Emmy also emphasizes the importance of this type of support. She found help and resources in the Alzheimer's Foundation of America which has a national hotline staffed by licensed 9th-century social workers. until 9 pm Eastern Monday to Friday. You can reach the hotline at the number 866-232-8484.

The amount of resources for Alzheimer's patients and their relatives might surprise you. Peggy M., Tom, was diagnosed with early-stage Alzheimer's disease in 2012 at the age of 57. Early Alzheimer's indicates that a person is showing symptoms before she is 65 years old.)

"Our local Alzheimer's Association offers some wonderful programs," Peggy tells SELF. "We visit weekly support groups and a memorial café." (A memorial café is a supportive gathering for people with memory loss and their relatives to socialize.) Tom even sings something known as the Forgetful Friends Chorus a choir based in Manassas, Virginia from people living with Alzheimer's in the early stages. "We found lifelong friends through these activities," says Peggy. "Connecting with others who know what went through [we’re] and can provide support and suggestions for dealing with the various challenges of the disease has been very helpful."

5. "I should have said, 'Can you come over on a Wednesday without having to ask me so I can train for an hour in the gym or do my nails? "

Amy says people told her to continue living her life while Art was sick, but she could not bear to spend much time on herself because of feelings of guilt. That helped make her completely overwhelmed, she says. In retrospect, she wishes she had told the helpers that she should basically be forced into self-help.

"I should have said, 'Can you come over on a Wednesday without me having to ask for it? I can go to the gym for an hour or have my nails done. "If someone came to me and only" Go! "Said I had that," she says.

Cecelia says her family has "no idea of ​​available community resources", including short-term care which provides short-term and temporary breaks for families and unpaid caregivers. "These programs help families so much," she says. "It would have been great to know."

. 6 "Alzheimer hits you financially hard."

"Financially we had no idea," says Cecelia. "My grandmother passed away in 2012, and it was not until last year that we paid out the nursing home. It is a financial tribute to the whole family.

Kim B., whose husband Jeff was diagnosed early with Alzheimer's disease at the age of 51, agrees. "Alzheimer's hits you financially hard," she tells SELF. "Jeff was the main earner in our family. He has qualified for social security disability, but he pays only a fraction of what he earned. "The couple currently has three kids in college, and Jeff's parents live with them. "I currently work two full-time jobs and not just work as a carer, wife and mother," says Kim. "My days start at 6:30. and do not end until 10 pm. It gets pretty exhausting. "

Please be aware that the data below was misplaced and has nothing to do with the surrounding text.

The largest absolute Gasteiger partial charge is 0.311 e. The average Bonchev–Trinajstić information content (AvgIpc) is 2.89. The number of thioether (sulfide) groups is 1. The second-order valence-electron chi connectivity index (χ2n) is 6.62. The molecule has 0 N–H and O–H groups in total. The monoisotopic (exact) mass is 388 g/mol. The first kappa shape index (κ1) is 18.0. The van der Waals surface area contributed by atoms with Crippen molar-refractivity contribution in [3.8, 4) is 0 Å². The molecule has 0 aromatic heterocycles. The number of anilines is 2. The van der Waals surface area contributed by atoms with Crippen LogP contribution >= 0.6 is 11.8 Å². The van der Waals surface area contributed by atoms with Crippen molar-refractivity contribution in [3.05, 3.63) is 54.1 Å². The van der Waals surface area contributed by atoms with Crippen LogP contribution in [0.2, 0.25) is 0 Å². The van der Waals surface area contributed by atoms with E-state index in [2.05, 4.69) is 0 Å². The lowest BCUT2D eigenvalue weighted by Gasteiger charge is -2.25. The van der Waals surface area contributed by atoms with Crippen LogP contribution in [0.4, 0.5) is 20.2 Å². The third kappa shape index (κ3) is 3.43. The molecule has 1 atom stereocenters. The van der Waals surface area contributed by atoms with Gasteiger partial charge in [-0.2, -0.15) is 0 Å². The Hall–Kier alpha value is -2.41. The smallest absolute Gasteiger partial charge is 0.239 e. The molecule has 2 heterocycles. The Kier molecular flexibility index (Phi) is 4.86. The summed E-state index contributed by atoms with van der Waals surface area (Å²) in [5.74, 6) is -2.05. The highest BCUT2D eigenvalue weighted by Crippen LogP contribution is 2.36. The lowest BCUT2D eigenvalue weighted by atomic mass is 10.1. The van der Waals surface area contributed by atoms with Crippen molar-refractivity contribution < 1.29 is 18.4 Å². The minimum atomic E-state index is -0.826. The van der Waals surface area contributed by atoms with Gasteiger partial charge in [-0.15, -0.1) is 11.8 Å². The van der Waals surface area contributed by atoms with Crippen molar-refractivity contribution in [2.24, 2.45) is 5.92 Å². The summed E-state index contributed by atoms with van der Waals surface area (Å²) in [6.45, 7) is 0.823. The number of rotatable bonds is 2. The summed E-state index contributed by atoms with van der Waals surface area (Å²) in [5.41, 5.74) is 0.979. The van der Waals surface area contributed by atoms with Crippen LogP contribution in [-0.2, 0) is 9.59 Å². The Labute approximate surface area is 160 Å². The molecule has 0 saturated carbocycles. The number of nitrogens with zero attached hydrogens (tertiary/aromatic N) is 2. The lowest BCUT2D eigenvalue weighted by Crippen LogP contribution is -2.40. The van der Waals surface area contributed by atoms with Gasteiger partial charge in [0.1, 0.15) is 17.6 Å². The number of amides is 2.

. 7 "There will be good days and bad days."

"At first I was scared when Jeff had an" off "tag – entertaining and reserved – but I've learned these days are coming and going," says Kim. "I also have good days and bad days, and that's OK! On my bad days, I recognize it and tell myself tomorrow will be better, "says Kim. "There will be good days and bad days. I always tell my kids, it's okay to have a bad day, but then you have to get up and keep going.

Kim has also learned what contributes to Jeff's bad days, such as when traveling, which can be helpful in reducing the challenges can cause Alzheimer's .

. 8 "Love your sweetheart every day. Be grateful for how much they can do this day right now. "

Emmy recommends finding joy in your current relationship with your loved one, however impossible that may be. "[I] wasted a whole year crying for the future instead of appreciating what my mother was capable of," says Emmy.

Now, Emmy tries to enjoy the experiences that she and her mother can still share. She does this by taking Linda for a meal for two, traveling to nearby towns where Linda used to spend a lot of time, and dancing together to music that Linda loved for years. "Love your sweetheart every day," says Emmy. "Be grateful for how much you can do this day right now."